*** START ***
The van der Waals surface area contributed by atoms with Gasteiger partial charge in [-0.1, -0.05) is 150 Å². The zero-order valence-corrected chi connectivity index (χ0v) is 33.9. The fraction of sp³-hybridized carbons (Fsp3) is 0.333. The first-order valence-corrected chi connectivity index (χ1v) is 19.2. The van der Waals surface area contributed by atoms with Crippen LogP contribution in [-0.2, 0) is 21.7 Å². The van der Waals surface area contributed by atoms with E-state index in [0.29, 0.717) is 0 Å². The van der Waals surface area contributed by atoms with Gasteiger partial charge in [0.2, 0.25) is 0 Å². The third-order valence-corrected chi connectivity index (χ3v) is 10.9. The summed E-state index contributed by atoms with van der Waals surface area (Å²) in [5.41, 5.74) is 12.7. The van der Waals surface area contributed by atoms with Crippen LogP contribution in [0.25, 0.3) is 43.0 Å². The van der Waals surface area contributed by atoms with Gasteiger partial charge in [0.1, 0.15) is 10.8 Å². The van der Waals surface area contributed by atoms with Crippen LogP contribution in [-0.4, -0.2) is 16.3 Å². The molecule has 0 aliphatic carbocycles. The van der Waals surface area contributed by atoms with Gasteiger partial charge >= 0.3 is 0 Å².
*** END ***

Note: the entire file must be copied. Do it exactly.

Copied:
The van der Waals surface area contributed by atoms with Gasteiger partial charge in [-0.1, -0.05) is 150 Å². The zero-order valence-corrected chi connectivity index (χ0v) is 33.9. The fraction of sp³-hybridized carbons (Fsp3) is 0.333. The first-order valence-corrected chi connectivity index (χ1v) is 19.2. The van der Waals surface area contributed by atoms with Crippen LogP contribution in [-0.2, 0) is 21.7 Å². The van der Waals surface area contributed by atoms with E-state index in [0.29, 0.717) is 0 Å². The van der Waals surface area contributed by atoms with Gasteiger partial charge in [0.2, 0.25) is 0 Å². The third-order valence-corrected chi connectivity index (χ3v) is 10.9. The summed E-state index contributed by atoms with van der Waals surface area (Å²) in [5.41, 5.74) is 12.7. The van der Waals surface area contributed by atoms with Crippen LogP contribution in [0.25, 0.3) is 43.0 Å². The van der Waals surface area contributed by atoms with Gasteiger partial charge in [0.1, 0.15) is 10.8 Å². The van der Waals surface area contributed by atoms with Crippen LogP contribution in [-0.4, -0.2) is 16.3 Å². The molecule has 0 aliphatic carbocycles. The van der Waals surface area contributed by atoms with Gasteiger partial charge >= 0.3 is 0 Å².